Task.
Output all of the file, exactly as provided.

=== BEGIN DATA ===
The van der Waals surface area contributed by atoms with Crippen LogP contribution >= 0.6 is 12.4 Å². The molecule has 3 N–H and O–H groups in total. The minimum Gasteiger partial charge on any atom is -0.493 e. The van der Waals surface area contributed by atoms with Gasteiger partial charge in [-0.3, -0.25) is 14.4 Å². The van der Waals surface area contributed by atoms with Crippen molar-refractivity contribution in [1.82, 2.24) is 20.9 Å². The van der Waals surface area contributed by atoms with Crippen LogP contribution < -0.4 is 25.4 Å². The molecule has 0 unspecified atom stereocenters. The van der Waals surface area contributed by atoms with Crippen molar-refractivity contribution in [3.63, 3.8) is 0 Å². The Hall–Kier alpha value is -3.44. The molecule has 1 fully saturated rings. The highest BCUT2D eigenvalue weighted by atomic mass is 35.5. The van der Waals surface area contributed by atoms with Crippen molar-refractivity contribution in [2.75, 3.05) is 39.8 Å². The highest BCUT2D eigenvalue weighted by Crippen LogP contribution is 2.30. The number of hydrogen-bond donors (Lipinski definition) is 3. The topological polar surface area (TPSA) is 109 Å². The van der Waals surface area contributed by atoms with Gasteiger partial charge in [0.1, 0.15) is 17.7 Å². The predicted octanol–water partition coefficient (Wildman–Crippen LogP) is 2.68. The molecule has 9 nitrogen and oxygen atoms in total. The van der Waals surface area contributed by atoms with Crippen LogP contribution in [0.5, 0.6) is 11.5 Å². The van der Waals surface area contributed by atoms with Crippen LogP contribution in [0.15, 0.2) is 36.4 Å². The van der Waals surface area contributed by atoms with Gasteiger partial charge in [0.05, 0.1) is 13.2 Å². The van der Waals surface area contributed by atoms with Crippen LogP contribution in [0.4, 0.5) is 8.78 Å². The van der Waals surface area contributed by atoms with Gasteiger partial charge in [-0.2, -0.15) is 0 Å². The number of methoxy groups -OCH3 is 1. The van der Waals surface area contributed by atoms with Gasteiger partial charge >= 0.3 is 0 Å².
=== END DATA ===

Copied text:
The van der Waals surface area contributed by atoms with Crippen LogP contribution >= 0.6 is 12.4 Å². The molecule has 3 N–H and O–H groups in total. The minimum Gasteiger partial charge on any atom is -0.493 e. The van der Waals surface area contributed by atoms with Gasteiger partial charge in [-0.3, -0.25) is 14.4 Å². The van der Waals surface area contributed by atoms with Crippen molar-refractivity contribution in [1.82, 2.24) is 20.9 Å². The van der Waals surface area contributed by atoms with Crippen LogP contribution < -0.4 is 25.4 Å². The molecule has 0 unspecified atom stereocenters. The van der Waals surface area contributed by atoms with Crippen molar-refractivity contribution in [3.63, 3.8) is 0 Å². The Hall–Kier alpha value is -3.44. The molecule has 1 fully saturated rings. The highest BCUT2D eigenvalue weighted by atomic mass is 35.5. The van der Waals surface area contributed by atoms with Crippen molar-refractivity contribution in [2.75, 3.05) is 39.8 Å². The highest BCUT2D eigenvalue weighted by Crippen LogP contribution is 2.30. The number of hydrogen-bond donors (Lipinski definition) is 3. The topological polar surface area (TPSA) is 109 Å². The van der Waals surface area contributed by atoms with Gasteiger partial charge in [0.1, 0.15) is 17.7 Å². The predicted octanol–water partition coefficient (Wildman–Crippen LogP) is 2.68. The molecule has 9 nitrogen and oxygen atoms in total. The van der Waals surface area contributed by atoms with Crippen LogP contribution in [0.5, 0.6) is 11.5 Å². The van der Waals surface area contributed by atoms with Crippen LogP contribution in [0.15, 0.2) is 36.4 Å². The van der Waals surface area contributed by atoms with Gasteiger partial charge in [0.05, 0.1) is 13.2 Å². The van der Waals surface area contributed by atoms with Crippen LogP contribution in [0.4, 0.5) is 8.78 Å². The van der Waals surface area contributed by atoms with Gasteiger partial charge in [-0.2, -0.15) is 0 Å². The number of methoxy groups -OCH3 is 1. The van der Waals surface area contributed by atoms with Gasteiger partial charge >= 0.3 is 0 Å².